The Mystery of Change
We might think we can't change; we've been like this for years. Yet, we do change all the time. Looking at photographs from former years, we see that once upon a time we loved red and wore it everywhere; now it's purple and blue. Once we were teachers; now we program computers. We've moved, remarried, had children, made new friends. Changing how we organize ourselves is just one change in a long string of changes, going back to the past and ahead to the future.
This particular change, however, seems different. Not so easy. Not so natural. We've tried getting organized before and it hasn't worked. Why should this attempt be any different? The point is—we don't know in advance if this approach, or any approach, will work.
Change is mysterious. We try to capture it, tame it, and bend it to our will, but it remains a mystery. Say we decide to change an old habit. We push and shove and try as hard as we can; if we don't get results, we may give up. Then somehow, mysteriously, we change. I'm reminded of when I quit smoking. Every New Year's Eve for five years, I made a resolution to quit. Sometimes I lasted a week, sometimes a few days, once even a month. Nothing seemed to work. I cut down, again and again. I must've "quit" fifty times. Then one year it happened. There wasn't much I could point to that was different, yet somehow the conditions were right. The last resolution stuck, and I never smoked again. A mystery!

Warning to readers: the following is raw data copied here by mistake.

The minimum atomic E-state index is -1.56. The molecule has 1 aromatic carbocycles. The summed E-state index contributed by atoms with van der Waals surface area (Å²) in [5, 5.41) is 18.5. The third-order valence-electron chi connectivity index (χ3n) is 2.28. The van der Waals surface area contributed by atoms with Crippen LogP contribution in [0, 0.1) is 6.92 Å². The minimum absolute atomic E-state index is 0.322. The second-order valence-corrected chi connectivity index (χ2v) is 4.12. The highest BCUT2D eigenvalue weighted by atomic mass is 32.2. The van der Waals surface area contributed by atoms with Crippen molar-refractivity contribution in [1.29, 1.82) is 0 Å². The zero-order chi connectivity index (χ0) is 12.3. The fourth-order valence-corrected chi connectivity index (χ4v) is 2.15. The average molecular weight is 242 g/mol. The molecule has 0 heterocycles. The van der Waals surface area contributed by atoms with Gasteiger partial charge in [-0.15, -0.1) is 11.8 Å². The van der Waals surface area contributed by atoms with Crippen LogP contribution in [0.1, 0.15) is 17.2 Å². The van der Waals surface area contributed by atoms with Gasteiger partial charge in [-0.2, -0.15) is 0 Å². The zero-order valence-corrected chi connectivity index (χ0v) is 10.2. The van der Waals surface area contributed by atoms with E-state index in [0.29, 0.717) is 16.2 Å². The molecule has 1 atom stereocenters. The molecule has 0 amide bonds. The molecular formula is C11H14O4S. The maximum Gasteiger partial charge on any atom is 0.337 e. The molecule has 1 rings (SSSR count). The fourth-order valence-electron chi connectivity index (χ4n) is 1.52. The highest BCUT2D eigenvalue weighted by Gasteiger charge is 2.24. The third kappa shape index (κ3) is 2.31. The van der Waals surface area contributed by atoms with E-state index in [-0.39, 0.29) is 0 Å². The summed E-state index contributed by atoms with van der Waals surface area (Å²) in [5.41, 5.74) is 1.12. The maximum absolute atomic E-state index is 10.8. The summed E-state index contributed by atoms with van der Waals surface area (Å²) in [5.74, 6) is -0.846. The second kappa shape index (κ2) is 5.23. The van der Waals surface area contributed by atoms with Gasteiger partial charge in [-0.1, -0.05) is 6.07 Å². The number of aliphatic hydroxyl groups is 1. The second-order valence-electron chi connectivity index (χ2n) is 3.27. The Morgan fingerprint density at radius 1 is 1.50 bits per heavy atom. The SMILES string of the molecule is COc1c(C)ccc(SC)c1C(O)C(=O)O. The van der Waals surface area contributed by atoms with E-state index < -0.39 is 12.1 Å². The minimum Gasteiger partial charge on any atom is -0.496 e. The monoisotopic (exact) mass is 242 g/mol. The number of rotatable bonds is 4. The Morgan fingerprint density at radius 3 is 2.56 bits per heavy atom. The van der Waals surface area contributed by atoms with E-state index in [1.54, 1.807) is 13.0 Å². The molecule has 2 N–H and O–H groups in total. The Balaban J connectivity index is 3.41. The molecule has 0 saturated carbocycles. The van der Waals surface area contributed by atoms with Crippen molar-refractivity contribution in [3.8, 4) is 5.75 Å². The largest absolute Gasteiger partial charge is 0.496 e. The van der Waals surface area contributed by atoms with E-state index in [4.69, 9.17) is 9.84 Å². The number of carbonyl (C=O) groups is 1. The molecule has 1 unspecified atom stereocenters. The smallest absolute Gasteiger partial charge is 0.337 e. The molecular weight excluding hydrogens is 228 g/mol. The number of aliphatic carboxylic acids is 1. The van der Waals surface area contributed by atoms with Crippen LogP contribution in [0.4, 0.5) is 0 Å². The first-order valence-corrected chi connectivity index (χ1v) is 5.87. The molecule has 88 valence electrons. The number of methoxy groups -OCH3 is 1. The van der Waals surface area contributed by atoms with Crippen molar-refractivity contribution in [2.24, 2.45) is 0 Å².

Waiting for Change
Experience tells us that we don't necessarily change in the way and at the time we want to. Even though we may not know exactly what will bring about the shift that resolves the situation, we can, nonetheless, prepare for it, attend to it, and make it more likely. Back when I got frequent migraines, as the headache came on I would go into "help-the-headache" mode. I'd do slow neck rolls, massage my temples, tense and release my shoulder muscles. I would lay off sardines, chocolate, and peanuts, the very foods I wanted to eat. I would shade my eyes, put in earplugs, and drink warm water. None of this actually took away the migraine. They just made me more comfortable as I waited it out. Acupuncture finally shifted my neural circuits, yet the "help-the-headache" routine became part of my post-migraine life and, no doubt, contributed to making future headaches less frequent.